The one thing I have not set up yet is CI. I still do this manually using a simple script (which basically runs hugo, git add, git push), so I’m still keeping duplicated content (actually triplicated: my ox-hugo source file, the Markdown files it generates, and Hugo’s output in /docs). I should probably look into cleaning this up :)

Great website by the way!

Óscar Nájera - 2018-07-07T00:28:19Z

Hi Diego, thanks for your comments.

Yes, Github nowadays does support SSL on their pages service, although the last person I talked to about it didn’t have a smooth experience. I’m glad to hear is better now.

It is true that Github hosts static content and I should have said “Github pages offers only to build Jekyll static sites”. Nevertheless, I want to emphasize the developer experience and flexibility I get out of Gitlab. You get to do your own setup. CI is integrated directly to the project and to deployment. As you mention content is triplicated for you, mine is only duplicated for now. Getting CI to publish your website using Travis-CI is hell(I couldn’t make it when I tried), using Circle-CI is less of a hell(I did manage to get Sphinx-Gallery docs to be generated and published from there), Gitlab made it really easy for me.

Diego Zamboni - 2018-07-08T18:35:37Z

Hi Oscar, thanks for your reply. I haven’t played with CI, but I will take your experiences in consideration. I have never seriously used GitLab, and I didn’t even know GitLab Pages existed. It’s good to have different options :)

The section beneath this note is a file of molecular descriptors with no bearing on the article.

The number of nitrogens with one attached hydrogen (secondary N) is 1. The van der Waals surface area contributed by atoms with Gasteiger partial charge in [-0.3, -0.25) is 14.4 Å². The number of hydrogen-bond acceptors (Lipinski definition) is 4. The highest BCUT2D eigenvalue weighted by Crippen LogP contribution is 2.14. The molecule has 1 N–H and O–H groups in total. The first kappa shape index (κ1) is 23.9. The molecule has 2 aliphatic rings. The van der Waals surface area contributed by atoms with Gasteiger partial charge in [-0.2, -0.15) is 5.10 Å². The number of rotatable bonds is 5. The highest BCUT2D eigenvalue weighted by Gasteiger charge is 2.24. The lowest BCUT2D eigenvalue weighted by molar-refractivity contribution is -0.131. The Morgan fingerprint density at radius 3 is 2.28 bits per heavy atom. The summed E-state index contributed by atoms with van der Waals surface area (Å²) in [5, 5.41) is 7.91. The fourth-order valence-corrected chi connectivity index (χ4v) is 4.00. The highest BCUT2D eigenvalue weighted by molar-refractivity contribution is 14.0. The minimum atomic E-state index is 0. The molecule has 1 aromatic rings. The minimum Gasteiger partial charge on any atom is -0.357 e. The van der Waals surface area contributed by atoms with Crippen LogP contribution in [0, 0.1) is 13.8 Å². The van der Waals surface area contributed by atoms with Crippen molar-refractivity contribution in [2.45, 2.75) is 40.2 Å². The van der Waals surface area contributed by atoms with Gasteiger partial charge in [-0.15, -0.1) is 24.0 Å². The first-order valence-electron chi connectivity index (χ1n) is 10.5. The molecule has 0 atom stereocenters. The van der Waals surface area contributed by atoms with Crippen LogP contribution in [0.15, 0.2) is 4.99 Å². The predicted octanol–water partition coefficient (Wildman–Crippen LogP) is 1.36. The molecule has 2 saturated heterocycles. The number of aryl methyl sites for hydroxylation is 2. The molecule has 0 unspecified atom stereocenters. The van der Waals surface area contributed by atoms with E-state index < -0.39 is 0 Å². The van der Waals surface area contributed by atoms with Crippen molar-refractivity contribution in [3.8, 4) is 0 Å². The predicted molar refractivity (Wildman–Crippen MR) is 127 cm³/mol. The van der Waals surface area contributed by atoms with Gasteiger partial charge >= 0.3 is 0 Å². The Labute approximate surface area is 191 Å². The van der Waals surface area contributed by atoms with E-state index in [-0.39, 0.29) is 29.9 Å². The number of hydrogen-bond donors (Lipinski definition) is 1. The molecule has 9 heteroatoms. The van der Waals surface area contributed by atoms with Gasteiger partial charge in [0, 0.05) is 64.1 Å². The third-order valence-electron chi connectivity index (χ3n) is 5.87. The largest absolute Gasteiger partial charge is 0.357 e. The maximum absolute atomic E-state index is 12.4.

Diego Zamboni - 2018-08-09T11:33:34Z

Hi Oscar,

Just a quick follow up comment: this week I migrated both my websites (https://zzamboni.org/ and https://cf-learn.info/ ) from GitHub Pages to Netlify. It was really easy because they support Hugo natively, and they take care of CI, SSL certificates, and even DNS and comment forms if you want, and it’s all free. I’m very happy with it. Just thought I would mention it in case you want to take a look.

Kaushal Modi - 2017-12-08T18:11:39Z

About “Version control becomes replicated as I version control the source org file and the exported Markdown, but I guess it’s just fine.”

It probably doesn’t have to be that way :)

If you are not using the lastmod variable from the front-matter, you can use a Makefile to export from Org to markdown for Hugo, and then run hugo, on the fly in the Gitlab CI. Just call the make rule instead of hugo directly in the Gitlab CI setup.

Here are few examples:

With that setup, you only need to commit the Org files (no committing of Markdown or HTML). Granted that this will be a bit slower, because now the CI is exporting all your posts from Org to Markdown each time, but it’s not slow by a huge factor. Hugo is still generating the whole site (pages, taxonomies, etc.).

Hope that helps :)

PS: As a side-note, I wished Disqus supported Org mode, or at least Markdown :)

Oscar Najera - 2017-12-11T12:24:16Z

Thank you for the extra info and for ox-hugo. For the moment I still find to much work to install emacs in the hugo docker image from gitlab then to use a makefile to parse all posts in the org file and then let hugo build the website.

Version controlling the output markdown file is easier. Also in the case the export is not perfect I can still modify it manually and keep track of those changes.

Kaushal Modi - 2017-12-11T13:40:50Z

Hello Óscar, the referenced Makefile simply downloads a GNU/Linux 64-bit built emacs binary and uses that (it doesn’t deal with docker or anything). But of course, using the Makefile is bit of an extra step and the flow of committing the Markdown files is a fine flow too.

But I got surprised that you need to manually modify the Markdown files. My aim of ox-hugo is to have the blog content 100% reproducible from just the Org files.. no user intervention should be needed once the export is done. Please file issues on the ox-hugo repo for the cases where you need to manually edit the Markdown files. I’ll see if I can fix those cases (or at least document the limitations which I failed to see).